This is the first, but perhaps not the last, article series on working with new freelancers from the client’s perspective. Over the years, I’ve hired a number of developers and designers to do parts of the projects of which I’m not particularly good, e.g., graphic design, or that are too trivial to be done at my own hourly rate.
Here I try to enlighten you on the obvious mistakes made by new freelance software developers whom I’ve encountered hoping that it will help you avoid the pitfalls. You wouldn’t believe how obvious some of these lessons are!
I’ll do my best to explain both sides of the coin in each situation, the client’s side, and the freelancer’s side. At the center of this whole freelancing thing is that the project needs to work well for both. Don’t ever forget that.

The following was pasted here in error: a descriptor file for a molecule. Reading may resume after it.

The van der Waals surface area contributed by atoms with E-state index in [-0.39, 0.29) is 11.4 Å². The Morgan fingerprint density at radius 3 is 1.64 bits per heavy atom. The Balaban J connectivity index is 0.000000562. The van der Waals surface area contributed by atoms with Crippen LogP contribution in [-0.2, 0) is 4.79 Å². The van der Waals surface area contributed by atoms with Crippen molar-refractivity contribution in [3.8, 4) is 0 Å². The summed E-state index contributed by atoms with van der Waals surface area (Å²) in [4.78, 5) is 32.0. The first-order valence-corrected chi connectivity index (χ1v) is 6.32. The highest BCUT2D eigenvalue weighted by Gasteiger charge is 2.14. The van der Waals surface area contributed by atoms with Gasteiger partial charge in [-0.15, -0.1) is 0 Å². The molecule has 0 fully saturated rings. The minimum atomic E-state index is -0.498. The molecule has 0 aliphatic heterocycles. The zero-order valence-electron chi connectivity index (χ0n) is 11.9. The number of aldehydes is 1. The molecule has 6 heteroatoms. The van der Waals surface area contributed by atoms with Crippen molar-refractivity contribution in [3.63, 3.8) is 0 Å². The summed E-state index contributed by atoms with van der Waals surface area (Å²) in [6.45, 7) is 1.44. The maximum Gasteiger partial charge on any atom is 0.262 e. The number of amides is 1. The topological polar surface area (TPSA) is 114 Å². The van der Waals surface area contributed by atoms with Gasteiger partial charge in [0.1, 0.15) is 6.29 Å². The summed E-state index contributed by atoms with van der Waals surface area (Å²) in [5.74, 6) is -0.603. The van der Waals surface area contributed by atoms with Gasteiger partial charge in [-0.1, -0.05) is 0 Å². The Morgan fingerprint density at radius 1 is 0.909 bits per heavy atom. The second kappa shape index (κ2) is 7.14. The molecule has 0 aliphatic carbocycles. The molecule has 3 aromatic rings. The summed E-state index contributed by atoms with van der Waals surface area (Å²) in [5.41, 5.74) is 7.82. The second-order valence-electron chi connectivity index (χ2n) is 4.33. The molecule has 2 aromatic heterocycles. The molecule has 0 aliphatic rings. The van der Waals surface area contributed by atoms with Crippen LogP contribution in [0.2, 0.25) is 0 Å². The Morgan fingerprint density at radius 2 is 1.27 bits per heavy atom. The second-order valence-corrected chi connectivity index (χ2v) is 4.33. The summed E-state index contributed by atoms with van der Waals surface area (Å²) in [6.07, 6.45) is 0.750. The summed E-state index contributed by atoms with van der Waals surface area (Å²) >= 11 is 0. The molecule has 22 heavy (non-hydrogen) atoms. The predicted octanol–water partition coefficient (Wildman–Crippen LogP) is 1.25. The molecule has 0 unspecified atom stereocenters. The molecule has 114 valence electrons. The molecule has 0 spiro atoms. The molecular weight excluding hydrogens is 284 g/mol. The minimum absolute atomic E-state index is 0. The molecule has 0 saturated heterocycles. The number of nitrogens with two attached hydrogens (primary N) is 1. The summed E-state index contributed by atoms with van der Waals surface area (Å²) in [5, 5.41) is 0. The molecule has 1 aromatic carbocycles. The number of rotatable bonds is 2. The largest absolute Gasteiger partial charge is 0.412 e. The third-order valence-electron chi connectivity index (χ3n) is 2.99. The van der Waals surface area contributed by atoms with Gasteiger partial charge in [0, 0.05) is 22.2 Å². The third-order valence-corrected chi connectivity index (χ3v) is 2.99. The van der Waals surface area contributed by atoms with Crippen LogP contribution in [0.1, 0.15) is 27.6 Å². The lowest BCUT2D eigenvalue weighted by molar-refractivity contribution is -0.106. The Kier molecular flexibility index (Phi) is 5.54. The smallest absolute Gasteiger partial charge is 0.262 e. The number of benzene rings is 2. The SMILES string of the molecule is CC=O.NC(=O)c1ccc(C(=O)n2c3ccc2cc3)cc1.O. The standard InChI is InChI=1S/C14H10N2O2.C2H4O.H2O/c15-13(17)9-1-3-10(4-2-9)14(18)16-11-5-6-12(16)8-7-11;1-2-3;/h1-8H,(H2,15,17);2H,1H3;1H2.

In the next three sections, I share all the juicy stories that help you get on the right track as a freelancer, from the beginning.
“I’m the real developer of [app X]”
Let’s start with a short description of an app development project that I had a very long time ago. The scope of the project was to make a simple Android app with a pleasing design and basic functions, initially for sales purposes rather than actual use.
The actual use would be something I planned to take care of and do the design iterations as needed to get to a fantastic outcome in Phase 2. But the core app could be purchased for a small amount of money, so it made sense to outsource Phase 1.